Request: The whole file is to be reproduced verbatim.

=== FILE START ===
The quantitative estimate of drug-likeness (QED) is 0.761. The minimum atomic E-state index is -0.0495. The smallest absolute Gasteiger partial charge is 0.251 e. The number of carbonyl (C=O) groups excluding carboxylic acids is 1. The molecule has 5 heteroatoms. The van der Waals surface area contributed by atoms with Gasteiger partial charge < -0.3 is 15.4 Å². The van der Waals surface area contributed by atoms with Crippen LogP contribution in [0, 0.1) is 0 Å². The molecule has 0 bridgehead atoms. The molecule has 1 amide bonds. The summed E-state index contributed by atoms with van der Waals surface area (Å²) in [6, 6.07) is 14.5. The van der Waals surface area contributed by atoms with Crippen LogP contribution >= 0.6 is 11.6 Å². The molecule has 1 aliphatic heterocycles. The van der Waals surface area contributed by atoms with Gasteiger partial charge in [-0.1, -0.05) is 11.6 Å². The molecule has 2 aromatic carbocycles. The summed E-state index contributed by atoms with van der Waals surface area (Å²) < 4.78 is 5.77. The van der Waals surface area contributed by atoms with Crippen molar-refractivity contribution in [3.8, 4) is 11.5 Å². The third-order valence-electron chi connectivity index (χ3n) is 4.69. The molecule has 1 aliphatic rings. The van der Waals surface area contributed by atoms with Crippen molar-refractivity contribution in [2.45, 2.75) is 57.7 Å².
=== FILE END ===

The quantitative estimate of drug-likeness (QED) is 0.761. The minimum atomic E-state index is -0.0495. The smallest absolute Gasteiger partial charge is 0.251 e. The number of carbonyl (C=O) groups excluding carboxylic acids is 1. The molecule has 5 heteroatoms. The van der Waals surface area contributed by atoms with Gasteiger partial charge < -0.3 is 15.4 Å². The van der Waals surface area contributed by atoms with Crippen LogP contribution in [0, 0.1) is 0 Å². The molecule has 0 bridgehead atoms. The molecule has 1 amide bonds. The summed E-state index contributed by atoms with van der Waals surface area (Å²) in [6, 6.07) is 14.5. The van der Waals surface area contributed by atoms with Crippen LogP contribution >= 0.6 is 11.6 Å². The molecule has 1 aliphatic heterocycles. The van der Waals surface area contributed by atoms with Gasteiger partial charge in [-0.1, -0.05) is 11.6 Å². The molecule has 2 aromatic carbocycles. The summed E-state index contributed by atoms with van der Waals surface area (Å²) < 4.78 is 5.77. The van der Waals surface area contributed by atoms with Crippen molar-refractivity contribution in [3.8, 4) is 11.5 Å². The third-order valence-electron chi connectivity index (χ3n) is 4.69. The molecule has 1 aliphatic rings. The van der Waals surface area contributed by atoms with Crippen molar-refractivity contribution in [2.45, 2.75) is 57.7 Å².